Patent flurry reveals GaN-on-silicon schemes
Three patent filings published in January 2008 demonstrate how to tackle the weighty problem of depositing GaN on silicon substrates "“ including one that highlights a “universal” method for III-V growth on silicon.
The US patent office publications all take novel approaches to buffering the 17 percent lattice mismatch between GaN and silicon.
Qinetiq claims that its technique (see related links) could broaden the benefits of lower-cost silicon substrates to more than just LED manufacture. The UK-based company proposes group IIIB lanthanide nitrides to form intermediate layers that will reduce the number of defects seen in III-V materials grown on silicon.
“We have found that the physical properties and crystal structures of the Group IIIB nitrides make them particularly suitable for providing graded buffer structures on silicon that allow high-quality target material layers to be deposited,” Qinetiq s researchers write.
The patent says that Qinetiq specifically grew a LaScN alloy using MBE between 700°C and 900°C, after depositing a monolayer of lanthanum metal on a 111 silicon surface.
A compositionally graded buffer layer was produced by varying the amounts of scandium and lanthanum in the growth gas mixture, changing the proportions of the Group IIIB elements with depth in the buffer layer. This is pivotal to the lanthanide approach, as it allows Qinetiq to create a lattice with highly suitable properties to support subsequent compound semiconductor material growth.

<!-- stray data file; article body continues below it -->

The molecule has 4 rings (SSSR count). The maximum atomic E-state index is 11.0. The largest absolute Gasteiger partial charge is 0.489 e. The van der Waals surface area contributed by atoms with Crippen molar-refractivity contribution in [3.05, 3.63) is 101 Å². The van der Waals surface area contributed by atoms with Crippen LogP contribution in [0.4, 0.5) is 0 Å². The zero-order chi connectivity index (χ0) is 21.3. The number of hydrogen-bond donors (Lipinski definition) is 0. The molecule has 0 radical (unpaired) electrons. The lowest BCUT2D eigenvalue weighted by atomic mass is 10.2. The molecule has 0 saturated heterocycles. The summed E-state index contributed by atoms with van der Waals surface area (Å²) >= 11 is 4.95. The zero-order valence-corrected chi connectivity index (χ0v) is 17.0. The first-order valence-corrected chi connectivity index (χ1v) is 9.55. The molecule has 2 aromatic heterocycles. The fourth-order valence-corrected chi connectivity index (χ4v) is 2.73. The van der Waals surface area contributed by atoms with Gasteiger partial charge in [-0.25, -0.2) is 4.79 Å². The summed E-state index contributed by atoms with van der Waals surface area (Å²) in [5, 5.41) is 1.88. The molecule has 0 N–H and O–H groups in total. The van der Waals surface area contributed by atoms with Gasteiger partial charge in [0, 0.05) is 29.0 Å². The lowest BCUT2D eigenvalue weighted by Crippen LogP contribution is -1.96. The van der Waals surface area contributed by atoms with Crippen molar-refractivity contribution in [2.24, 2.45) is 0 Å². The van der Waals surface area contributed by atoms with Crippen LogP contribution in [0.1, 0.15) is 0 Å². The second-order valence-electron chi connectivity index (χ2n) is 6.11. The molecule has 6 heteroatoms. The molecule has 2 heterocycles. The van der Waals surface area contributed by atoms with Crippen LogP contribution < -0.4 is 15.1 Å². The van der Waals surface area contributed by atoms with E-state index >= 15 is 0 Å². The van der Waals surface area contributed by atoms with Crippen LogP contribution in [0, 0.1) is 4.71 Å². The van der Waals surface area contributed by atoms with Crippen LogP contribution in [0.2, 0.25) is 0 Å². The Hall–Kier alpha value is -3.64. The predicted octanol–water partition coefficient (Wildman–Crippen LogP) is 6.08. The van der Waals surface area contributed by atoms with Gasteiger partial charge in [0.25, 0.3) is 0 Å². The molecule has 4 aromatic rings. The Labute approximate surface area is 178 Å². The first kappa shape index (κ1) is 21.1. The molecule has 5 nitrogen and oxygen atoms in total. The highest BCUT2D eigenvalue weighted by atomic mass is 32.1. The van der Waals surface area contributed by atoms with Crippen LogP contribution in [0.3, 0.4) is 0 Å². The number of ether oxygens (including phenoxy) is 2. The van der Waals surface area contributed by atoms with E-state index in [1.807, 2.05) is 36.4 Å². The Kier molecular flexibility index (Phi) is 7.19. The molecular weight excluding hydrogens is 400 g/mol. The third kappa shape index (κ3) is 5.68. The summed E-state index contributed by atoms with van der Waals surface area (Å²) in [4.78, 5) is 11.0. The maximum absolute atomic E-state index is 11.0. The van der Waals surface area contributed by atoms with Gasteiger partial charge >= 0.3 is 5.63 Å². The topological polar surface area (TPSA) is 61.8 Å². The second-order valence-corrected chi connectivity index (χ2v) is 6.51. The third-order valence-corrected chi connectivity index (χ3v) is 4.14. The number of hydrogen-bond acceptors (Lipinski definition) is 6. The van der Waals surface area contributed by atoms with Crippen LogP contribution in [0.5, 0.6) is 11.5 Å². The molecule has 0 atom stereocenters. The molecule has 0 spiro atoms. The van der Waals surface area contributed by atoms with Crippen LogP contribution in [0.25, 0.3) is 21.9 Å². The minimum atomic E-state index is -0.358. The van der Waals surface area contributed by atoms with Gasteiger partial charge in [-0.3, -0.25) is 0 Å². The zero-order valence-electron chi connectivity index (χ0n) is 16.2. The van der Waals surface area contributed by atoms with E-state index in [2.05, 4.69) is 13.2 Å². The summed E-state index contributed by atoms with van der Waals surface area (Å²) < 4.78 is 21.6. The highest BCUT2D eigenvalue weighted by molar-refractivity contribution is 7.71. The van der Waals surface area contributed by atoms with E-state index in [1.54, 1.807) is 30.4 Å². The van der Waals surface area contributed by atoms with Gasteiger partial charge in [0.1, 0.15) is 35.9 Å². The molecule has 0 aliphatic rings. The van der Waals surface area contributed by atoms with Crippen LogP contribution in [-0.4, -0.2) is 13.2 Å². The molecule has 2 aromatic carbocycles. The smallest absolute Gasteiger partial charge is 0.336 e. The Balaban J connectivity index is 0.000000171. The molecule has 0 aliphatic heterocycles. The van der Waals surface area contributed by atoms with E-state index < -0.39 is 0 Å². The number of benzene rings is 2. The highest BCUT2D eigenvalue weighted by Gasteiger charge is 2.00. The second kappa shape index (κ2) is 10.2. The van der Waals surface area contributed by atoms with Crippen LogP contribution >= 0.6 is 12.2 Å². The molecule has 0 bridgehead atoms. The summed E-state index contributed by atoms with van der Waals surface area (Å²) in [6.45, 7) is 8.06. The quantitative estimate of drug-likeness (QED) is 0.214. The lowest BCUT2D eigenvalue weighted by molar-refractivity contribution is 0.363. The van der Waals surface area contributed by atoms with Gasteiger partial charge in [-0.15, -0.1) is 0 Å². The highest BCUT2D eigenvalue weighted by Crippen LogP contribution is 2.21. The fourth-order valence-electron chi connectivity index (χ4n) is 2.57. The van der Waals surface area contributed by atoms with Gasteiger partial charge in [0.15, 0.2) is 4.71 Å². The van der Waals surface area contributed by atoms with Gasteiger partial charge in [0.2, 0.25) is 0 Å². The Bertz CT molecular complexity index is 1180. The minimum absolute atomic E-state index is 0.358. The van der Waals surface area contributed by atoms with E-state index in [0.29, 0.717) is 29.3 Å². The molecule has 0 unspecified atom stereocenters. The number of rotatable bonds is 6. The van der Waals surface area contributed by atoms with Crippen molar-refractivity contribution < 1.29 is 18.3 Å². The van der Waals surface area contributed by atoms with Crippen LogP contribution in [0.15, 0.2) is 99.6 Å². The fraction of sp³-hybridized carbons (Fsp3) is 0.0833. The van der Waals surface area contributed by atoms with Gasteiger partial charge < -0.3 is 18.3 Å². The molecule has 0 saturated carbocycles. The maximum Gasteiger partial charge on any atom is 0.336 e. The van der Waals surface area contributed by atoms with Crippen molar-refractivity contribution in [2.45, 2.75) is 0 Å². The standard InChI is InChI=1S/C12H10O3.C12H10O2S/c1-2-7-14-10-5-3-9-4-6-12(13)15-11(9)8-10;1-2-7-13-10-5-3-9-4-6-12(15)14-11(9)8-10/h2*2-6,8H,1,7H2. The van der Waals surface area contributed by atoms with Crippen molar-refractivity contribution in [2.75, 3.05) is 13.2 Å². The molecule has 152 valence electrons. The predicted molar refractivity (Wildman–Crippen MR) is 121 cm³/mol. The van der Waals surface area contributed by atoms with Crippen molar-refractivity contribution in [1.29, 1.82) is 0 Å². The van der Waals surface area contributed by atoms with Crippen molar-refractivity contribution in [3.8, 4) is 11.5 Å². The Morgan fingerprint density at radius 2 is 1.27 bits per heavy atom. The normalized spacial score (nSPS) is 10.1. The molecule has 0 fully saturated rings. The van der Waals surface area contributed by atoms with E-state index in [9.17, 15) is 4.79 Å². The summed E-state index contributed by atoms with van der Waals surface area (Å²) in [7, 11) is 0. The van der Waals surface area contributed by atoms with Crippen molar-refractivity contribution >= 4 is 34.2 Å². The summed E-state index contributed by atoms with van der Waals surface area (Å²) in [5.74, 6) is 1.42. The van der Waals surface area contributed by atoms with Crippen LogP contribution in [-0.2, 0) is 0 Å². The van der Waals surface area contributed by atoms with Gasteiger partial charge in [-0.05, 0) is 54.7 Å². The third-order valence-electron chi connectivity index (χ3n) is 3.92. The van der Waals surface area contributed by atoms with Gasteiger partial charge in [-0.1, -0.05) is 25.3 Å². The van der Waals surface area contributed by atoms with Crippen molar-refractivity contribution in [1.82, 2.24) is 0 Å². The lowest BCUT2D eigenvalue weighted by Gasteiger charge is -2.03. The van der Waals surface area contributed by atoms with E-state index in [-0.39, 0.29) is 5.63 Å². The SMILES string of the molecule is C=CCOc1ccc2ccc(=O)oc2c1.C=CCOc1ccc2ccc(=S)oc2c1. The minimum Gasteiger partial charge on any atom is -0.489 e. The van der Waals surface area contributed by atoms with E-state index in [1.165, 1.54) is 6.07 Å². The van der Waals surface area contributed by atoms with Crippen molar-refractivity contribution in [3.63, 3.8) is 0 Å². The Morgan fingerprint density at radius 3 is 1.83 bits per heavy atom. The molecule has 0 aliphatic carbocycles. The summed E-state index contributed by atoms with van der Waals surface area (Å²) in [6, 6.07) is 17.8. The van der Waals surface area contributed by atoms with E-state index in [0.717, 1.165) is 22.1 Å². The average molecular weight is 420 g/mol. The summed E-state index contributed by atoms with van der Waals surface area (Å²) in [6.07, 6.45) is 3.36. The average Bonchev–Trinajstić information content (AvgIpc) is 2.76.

“Within the Group IIIB nitrides there is sufficient diversity of lattice parameters within their respective cubic structures to facilitate the production of a universal , silicon-based substrate for epitaxial growth,” the company says.
Two patent filings from Samsung are more closely focused on making LED epiwafers. The Korean corporation has been granted one patent based on the kind of AlN buffer that has previously been used to integrate GaN and silicon.
Researchers from Samsung Electro-Mechanics deposit the materials at particularly high temperatures "“ ranging between 1050 and 1200°C, in comparison to conventional methods that use temperatures of 500 to 700°C.
After the AlN buffer has been grown, two GaN layers follow, the first of which uses a 6000-fold excess of ammonia to trimethylgallium at pressures ranging between 300 and 760 torr. The excess of ammonia in the second GaN layer is 3000-fold or less and the pressure preferably between 10 and 50 torr that achieves two-dimensional growth.
The lower pressures used in the GaN nitride deposition steps encourage sideways, rather than vertical, crystal growth. According to Samsung, this lateral growth “remarkably improves surface roughness of the GaN layer”.
As well as the AlN buffer, the first GaN layer helps to absorb stress from lattice mismatch or differences in thermal expansion coefficient. This then allows Samsung to produce crack-free GaN with defect densities of 108 or less in the upper layer.
The second publication, a new application from Samsung Electronics Co., Ltd., again uses unusual materials to push GaN-on-silicon growth forward. In this case a ZnO intermediate layer helps to form the basis for the LED structure.
ZnO acts as a buffer between possible base substrate materials, which include silicon, and the GaN that is subsequently deposited using a lateral growth method. Samsung Electronics filing uses ion bombardment to turn strips of crystalline ZnO material into its amorphous form.
The amorphous stripes effectively behave as masks, so that when GaN is grown on top, it initially forms on the crystalline ZnO strips and then, again, expands laterally.
Using this approach the patent claims to make GaN wafers ready for LED epitaxy with less than 108 defects/cm2, and potentially as little as 104 defects/cm2.